The Bank of England aims to boost lending for banks by up to £150 billion.Read the full story ›
Mark Carney has said there will be a period of uncertainty and adjustment after the vote to leave the European Union.Read the full story ›
Video report by ITV News Business Editor Joel Hills.
While the polls keep track of the latest movements in likely voting, the city is busy trying to predict the financial impact of the EU referendum result.
Money markets have been shaky in the face of uncertainty in recent weeks but rallied today as latest polls showed Remain and Leave neck and neck in the final stretch.
Most experts agree that a vote to leave would lead to a fall in the pound - though there is disagreement as to how severe the impact would be.
The Governor of the Bank of England and a director of the campaigning group for Leave have started a bitter war of words.Read the full story ›
The high-tech new notes due to be released in September have one major drawback - they can stick to each other, the bank has saidRead the full story ›
Bank of England boss Mark Carney said it was his job to "come straight with the British people" over the risks of a Brexit vote.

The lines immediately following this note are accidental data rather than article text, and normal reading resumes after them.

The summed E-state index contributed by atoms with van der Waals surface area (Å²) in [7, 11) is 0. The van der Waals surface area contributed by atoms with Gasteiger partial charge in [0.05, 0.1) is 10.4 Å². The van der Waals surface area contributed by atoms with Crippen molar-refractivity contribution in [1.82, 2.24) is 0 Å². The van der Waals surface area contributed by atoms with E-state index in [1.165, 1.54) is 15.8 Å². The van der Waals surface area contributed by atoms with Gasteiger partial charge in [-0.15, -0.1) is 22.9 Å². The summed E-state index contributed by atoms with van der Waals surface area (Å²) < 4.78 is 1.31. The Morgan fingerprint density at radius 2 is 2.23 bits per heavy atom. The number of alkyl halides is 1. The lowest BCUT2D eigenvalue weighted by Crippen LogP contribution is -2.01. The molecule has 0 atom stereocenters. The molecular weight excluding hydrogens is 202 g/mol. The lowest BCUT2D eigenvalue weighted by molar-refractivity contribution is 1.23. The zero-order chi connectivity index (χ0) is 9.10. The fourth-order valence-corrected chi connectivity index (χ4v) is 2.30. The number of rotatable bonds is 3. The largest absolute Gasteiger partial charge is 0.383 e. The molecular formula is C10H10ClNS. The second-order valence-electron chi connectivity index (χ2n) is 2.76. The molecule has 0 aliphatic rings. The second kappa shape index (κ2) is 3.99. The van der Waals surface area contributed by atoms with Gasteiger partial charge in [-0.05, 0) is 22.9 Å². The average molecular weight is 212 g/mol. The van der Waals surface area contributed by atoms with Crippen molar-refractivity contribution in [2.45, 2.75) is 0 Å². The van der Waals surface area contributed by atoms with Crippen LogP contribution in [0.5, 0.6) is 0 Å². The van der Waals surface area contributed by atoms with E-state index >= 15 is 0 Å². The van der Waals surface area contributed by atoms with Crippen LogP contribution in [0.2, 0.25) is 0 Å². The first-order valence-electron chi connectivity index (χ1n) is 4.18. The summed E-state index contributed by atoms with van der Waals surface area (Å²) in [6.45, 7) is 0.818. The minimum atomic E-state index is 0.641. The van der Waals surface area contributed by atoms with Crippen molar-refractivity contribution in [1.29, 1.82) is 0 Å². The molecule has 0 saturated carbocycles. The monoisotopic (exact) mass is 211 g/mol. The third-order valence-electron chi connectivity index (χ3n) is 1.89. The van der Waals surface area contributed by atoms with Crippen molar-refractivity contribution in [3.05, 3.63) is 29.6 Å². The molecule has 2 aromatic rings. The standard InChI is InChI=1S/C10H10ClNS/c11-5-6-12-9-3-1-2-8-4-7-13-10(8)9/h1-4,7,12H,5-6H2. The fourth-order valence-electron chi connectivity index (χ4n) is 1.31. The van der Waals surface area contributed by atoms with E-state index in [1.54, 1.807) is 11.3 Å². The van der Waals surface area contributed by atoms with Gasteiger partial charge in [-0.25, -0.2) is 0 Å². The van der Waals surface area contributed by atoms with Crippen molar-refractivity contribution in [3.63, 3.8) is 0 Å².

In a heated exchange with MPs, he denied accusations of being politically involved and of colluding with Chancellor George Osborne.
Mr Carney insisted the Bank was "apolitical" and had a responsibility to warn the wider public about the economic risks of a Brexit.
"It's important not just to those in financial markets but it's important to come straight with the British people about that," he said.
The Bank of England hopes to cut new approvals for buy-to-let mortgages by about 10% to 20% when it introduces tighter borrowing rules.Read the full story ›
Mark Carney made clear the Bank's actions were not intended to be seen as support for either side in the build up to the June referendum.Read the full story ›